In our view the authority's contentions are eclipsed by the reasonably straightforward language of the statute itself. The term "marital status" is commonly used with reference to both individuals and couples in inquiring about their situation with respect to marriage, and the language in the statute italicized above twice describes the protected classes both in singular and plural terms. The use of the plural signifies a legislative determination that two persons cannot be denied housing accommodations or benefits solely because the owner or administering authority prefers not to deal with certain kinds of people based on, inter alia, their race, sex, age, or marital status. The statute thus reaches, and prevents, discrimination in housing against, among others, unmarried couples, interracial couples, younger couples, older couples, and couples who hold different religious beliefs. In so doing,
it permits access to scarce public housing units, rent subsidies, and other programs by ensuring equal consideration.
Acceptance of the authority's arguments to the contrary would have us ignore the statute's use of plural terms. Such an approach would contravene the principles that the words of a statute, as the principal source of insight into the legislative purpose, are to be given their ordinary meaning, that no word or words used in a statute should be considered superfluous, and that, when the words of the statute taken in their ordinary sense produce a workable result, there is no need to resort to extrinsic aids to interpret the legislation. See International Org. of Masters v. Woods Hole, Martha's Vineyard & Nantucket S.S. Auth., 392 Mass. 811 , 813 (1984); Bronstein v. Prudential Ins. Co., 390 Mass. 701 , 704 (1984). When the words in subsections (6) and (7) pertaining to "marital status" and "groups of persons" are taken together with the mandate stated in G. L. c. 151B, Section 9, that "[t]he provisions of [the Commonwealth's antidiscrimination statute] shall be construed liberally for the accomplishment of the purposes thereof," the conclusion is evident.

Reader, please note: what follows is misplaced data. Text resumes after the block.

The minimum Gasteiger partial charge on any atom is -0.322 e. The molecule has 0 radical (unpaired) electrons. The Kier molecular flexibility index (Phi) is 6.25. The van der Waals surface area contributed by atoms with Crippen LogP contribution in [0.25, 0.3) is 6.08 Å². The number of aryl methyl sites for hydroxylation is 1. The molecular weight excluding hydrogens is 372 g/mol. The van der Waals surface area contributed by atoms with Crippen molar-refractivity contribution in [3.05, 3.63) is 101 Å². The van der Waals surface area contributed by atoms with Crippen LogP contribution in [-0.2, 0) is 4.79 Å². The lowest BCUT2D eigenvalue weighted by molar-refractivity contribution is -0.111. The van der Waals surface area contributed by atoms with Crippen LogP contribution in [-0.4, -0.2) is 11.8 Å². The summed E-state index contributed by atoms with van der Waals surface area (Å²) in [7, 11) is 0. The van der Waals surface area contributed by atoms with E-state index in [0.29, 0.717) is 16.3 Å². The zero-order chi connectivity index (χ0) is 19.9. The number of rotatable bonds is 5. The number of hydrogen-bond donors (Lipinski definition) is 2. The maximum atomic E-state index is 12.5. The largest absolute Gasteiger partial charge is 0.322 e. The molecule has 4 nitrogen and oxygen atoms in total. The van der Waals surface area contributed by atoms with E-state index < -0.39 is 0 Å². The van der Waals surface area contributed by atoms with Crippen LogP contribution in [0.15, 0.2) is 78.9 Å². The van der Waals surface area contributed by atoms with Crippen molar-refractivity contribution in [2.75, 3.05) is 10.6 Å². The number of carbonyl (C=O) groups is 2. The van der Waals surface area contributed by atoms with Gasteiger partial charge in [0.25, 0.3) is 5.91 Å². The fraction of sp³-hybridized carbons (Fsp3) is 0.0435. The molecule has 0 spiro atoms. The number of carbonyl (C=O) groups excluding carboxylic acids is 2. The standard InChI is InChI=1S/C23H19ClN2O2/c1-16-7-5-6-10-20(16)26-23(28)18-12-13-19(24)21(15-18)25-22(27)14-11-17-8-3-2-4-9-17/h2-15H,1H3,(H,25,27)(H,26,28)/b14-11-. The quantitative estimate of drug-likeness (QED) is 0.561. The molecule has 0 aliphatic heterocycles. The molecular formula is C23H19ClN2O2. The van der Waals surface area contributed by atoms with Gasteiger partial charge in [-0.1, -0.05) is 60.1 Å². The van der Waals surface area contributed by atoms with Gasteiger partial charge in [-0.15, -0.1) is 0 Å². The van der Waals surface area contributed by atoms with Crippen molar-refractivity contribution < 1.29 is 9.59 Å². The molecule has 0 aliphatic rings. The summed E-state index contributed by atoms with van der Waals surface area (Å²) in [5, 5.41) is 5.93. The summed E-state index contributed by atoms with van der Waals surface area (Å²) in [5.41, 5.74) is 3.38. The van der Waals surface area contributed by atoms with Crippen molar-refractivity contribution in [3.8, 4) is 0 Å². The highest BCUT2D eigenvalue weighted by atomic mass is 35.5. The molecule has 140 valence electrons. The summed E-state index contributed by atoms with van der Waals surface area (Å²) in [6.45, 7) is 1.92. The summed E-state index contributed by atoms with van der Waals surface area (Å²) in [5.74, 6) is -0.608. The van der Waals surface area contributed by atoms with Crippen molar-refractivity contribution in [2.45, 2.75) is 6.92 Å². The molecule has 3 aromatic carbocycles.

The commission correctly decided that subsections (6) and (7) protect the complainants in these cases against the authority's denial of their applications on the basis that they were not married and therefore not a "family."
[Note 1] We acknowledge the briefs filed as amici curiae by the Secretary of the Executive Office of Communities and Development and the Massachusetts Union of Public Tenants and Tenants United for Public Housing Progress.
[Note 2] The authority considers a family to be "two or more persons sharing a residence whose income and resources are available to meet the family needs and who [also] are related by blood, marriage or operation of law."